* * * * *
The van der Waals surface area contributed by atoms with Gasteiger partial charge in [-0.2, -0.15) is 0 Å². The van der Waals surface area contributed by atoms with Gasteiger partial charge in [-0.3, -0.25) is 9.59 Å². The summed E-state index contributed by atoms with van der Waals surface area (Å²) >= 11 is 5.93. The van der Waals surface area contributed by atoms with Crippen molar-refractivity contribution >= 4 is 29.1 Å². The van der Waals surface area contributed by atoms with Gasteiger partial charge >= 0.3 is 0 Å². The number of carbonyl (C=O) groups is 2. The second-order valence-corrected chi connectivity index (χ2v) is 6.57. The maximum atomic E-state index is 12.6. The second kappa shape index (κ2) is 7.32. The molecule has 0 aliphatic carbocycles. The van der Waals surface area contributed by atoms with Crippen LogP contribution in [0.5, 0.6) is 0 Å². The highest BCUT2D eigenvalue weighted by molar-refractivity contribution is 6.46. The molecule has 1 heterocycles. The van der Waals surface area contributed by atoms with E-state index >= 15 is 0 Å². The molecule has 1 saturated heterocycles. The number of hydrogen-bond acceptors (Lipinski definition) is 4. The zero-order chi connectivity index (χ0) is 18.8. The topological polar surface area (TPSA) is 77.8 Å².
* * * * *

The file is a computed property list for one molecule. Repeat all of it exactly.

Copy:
The van der Waals surface area contributed by atoms with Gasteiger partial charge in [-0.2, -0.15) is 0 Å². The van der Waals surface area contributed by atoms with Gasteiger partial charge in [-0.3, -0.25) is 9.59 Å². The summed E-state index contributed by atoms with van der Waals surface area (Å²) >= 11 is 5.93. The van der Waals surface area contributed by atoms with Crippen molar-refractivity contribution >= 4 is 29.1 Å². The van der Waals surface area contributed by atoms with Gasteiger partial charge >= 0.3 is 0 Å². The number of carbonyl (C=O) groups is 2. The second-order valence-corrected chi connectivity index (χ2v) is 6.57. The maximum atomic E-state index is 12.6. The second kappa shape index (κ2) is 7.32. The molecule has 0 aliphatic carbocycles. The van der Waals surface area contributed by atoms with Crippen LogP contribution in [0.5, 0.6) is 0 Å². The highest BCUT2D eigenvalue weighted by molar-refractivity contribution is 6.46. The molecule has 1 heterocycles. The van der Waals surface area contributed by atoms with E-state index >= 15 is 0 Å². The molecule has 1 saturated heterocycles. The number of hydrogen-bond acceptors (Lipinski definition) is 4. The zero-order chi connectivity index (χ0) is 18.8. The topological polar surface area (TPSA) is 77.8 Å².